1994

Shakespeare Electronic Conference, Vol. 5, No. 0276.  Monday, 28 March 1994.
 
(1)     From:   Timothy Bowden <This email address is being protected from spambots. You need JavaScript enabled to view it.>
        Date:   Sunday, 27 Mar 1994 07:04:15 PST
        Subj:   Re: SHK 5.0268  Re: Macbeth's Death
 
(2)     From:   Charles Edelman <This email address is being protected from spambots. You need JavaScript enabled to view it.>
        Date:   Monday, 28 Mar 94 16:57:00 EST
        Subj:   Macbeth's Death
 
(3)     From:   Phyllis Rackin <This email address is being protected from spambots. You need JavaScript enabled to view it.>
        Date:   Monday, 28 Mar 1994 09:34:20 -0500 (EST)
        Subj:   Re: SHK 5.0271  Re: Macbeth's Death
 
 
(1)----------------------------------------------------------------------------
From:           Timothy Bowden <This email address is being protected from spambots. You need JavaScript enabled to view it.>
Date:           Sunday, 27 Mar 1994 07:04:15 PST
Subject: 5.0268  Re: Macbeth's Death
Comment:        Re: SHK 5.0268  Re: Macbeth's Death
 
> I guess my objection as an audience member of your production would be
> that the only thing that *saves* Macbeth for me at the end of the play
> is that he stays the course, he doesn't cave in, that he goes out "as
> a man," if you will. When I taught Macbeth to inner city minority
> students, that was something they were very pleased to see in the
> play--yes, Macbeth did horrible things, yes, he had a terrible fall,
> but when they brainstormed all the things he *could* have done at the
> end (tried to cut a deal, sneaked away in disguise, committed suicide,
> surrendered outright), they saw guts--macho, to some of them--in his
> ending, a return to the noble figure we glimpsed if only too briefly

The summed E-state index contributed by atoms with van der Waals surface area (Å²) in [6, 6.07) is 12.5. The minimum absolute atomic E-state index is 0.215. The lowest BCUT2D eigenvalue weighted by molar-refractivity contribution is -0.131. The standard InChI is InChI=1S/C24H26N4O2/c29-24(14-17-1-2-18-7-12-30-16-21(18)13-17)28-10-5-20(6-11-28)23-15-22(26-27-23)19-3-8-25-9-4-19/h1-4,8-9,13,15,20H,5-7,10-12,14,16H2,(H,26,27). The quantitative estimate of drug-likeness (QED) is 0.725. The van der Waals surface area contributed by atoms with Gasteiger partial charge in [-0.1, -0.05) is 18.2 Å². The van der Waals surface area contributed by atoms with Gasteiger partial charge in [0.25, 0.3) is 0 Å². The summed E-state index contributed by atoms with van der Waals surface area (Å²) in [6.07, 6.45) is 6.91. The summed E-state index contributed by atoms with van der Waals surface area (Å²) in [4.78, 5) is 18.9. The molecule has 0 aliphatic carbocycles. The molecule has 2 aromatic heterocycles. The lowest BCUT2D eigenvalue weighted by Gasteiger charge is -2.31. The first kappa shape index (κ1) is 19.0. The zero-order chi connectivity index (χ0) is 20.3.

> at the beginning of the play. Elise Earthman <This email address is being protected from spambots. You need JavaScript enabled to view it.>
 
I'll bet they all bought into the juvenille macho depravity of Othello,
as well.  I'm wondering if persisting in unspeakable acts in the name of
`manhood' to reach those impressed by such show is a fit objective here.
What's the street application?  A drug dealer trapped in a crack house
with an automatic weapon?
 
"Lookit me, maw, I'm Macbeth!"  (- after Jimmy Cagney in _White Heat_.)
 
(2)----------------------------------------------------------------------------
From:           Charles Edelman <This email address is being protected from spambots. You need JavaScript enabled to view it.>
Date:           Monday, 28 Mar 94 16:57:00 EST
Subject:        Macbeth's Death
 
To remove "hold enough" from the words previous to them breaks up a
couplet, which seems to me odd.  "Damned be he that cries," left alone by
itself, seems appropriate for a schoolyard fight, which is over when someone
starts crying.
 
My reading of Macbeth's final moments is that he is once again "brave
Macbeth--well he deserves that name"  and that he knows he is going to die,
but is determined to do so bravely.  I do not see any speeches in the Folio
text which would appear consistent with his begging for a halt.  This, of
course, proves nothing, and the suggested staging COULD be both fitting and
interesting.
 
If self-advertisement is permitted, Timothy might find the discussion of the
Macbeth combat in my book, 'Brawl Ridiculous: Swordfighting in Shakespeare's
Plays,' Manchester U.P. 1992, of interest.
 
Best wishes,
Charles Edelman
Edith Cowan University, Australia
This email address is being protected from spambots. You need JavaScript enabled to view it.
 
(3)----------------------------------------------------------------------------
From:           Phyllis Rackin <This email address is being protected from spambots. You need JavaScript enabled to view it.>
Date:           Monday, 28 Mar 1994 09:34:20 -0500 (EST)
Subject: 5.0271  Re: Macbeth's Death
Comment:        Re: SHK 5.0271  Re: Macbeth's Death
 
Meanwhile, is it so
 
> hard to imagine Macduff, on his dutiful way to see Malcolm crowned at
> Scone, encountering three strange women who wish to have a word with him?
>                                        --Ron Macdonwald
 
No, it isn't.  But given the fact that it isn't, why do you suppose the
text we have doesn't?

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